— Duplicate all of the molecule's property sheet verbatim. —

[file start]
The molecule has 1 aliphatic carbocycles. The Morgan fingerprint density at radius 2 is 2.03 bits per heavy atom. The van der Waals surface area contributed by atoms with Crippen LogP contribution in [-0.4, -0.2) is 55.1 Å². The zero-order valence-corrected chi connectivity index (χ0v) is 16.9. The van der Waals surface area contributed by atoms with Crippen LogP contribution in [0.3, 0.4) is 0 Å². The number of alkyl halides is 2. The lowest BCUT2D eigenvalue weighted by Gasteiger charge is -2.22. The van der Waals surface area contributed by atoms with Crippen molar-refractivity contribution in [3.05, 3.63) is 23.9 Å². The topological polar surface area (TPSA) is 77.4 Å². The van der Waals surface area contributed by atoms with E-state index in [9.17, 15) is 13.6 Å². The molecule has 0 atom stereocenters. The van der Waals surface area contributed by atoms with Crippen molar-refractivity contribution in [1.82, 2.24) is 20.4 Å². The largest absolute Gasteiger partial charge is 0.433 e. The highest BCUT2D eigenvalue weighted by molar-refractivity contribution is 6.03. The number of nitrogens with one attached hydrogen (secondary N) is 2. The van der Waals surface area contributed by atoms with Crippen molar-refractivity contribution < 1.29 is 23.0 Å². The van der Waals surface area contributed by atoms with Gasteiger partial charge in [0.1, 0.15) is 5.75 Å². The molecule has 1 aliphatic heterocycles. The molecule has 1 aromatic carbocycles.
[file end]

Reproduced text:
The molecule has 1 aliphatic carbocycles. The Morgan fingerprint density at radius 2 is 2.03 bits per heavy atom. The van der Waals surface area contributed by atoms with Crippen LogP contribution in [-0.4, -0.2) is 55.1 Å². The zero-order valence-corrected chi connectivity index (χ0v) is 16.9. The van der Waals surface area contributed by atoms with Crippen LogP contribution in [0.3, 0.4) is 0 Å². The number of alkyl halides is 2. The lowest BCUT2D eigenvalue weighted by Gasteiger charge is -2.22. The van der Waals surface area contributed by atoms with Crippen molar-refractivity contribution in [3.05, 3.63) is 23.9 Å². The topological polar surface area (TPSA) is 77.4 Å². The van der Waals surface area contributed by atoms with E-state index in [9.17, 15) is 13.6 Å². The molecule has 0 atom stereocenters. The van der Waals surface area contributed by atoms with Crippen molar-refractivity contribution in [1.82, 2.24) is 20.4 Å². The largest absolute Gasteiger partial charge is 0.433 e. The highest BCUT2D eigenvalue weighted by molar-refractivity contribution is 6.03. The number of nitrogens with one attached hydrogen (secondary N) is 2. The van der Waals surface area contributed by atoms with Crippen molar-refractivity contribution < 1.29 is 23.0 Å². The van der Waals surface area contributed by atoms with Gasteiger partial charge in [0.1, 0.15) is 5.75 Å². The molecule has 1 aliphatic heterocycles. The molecule has 1 aromatic carbocycles.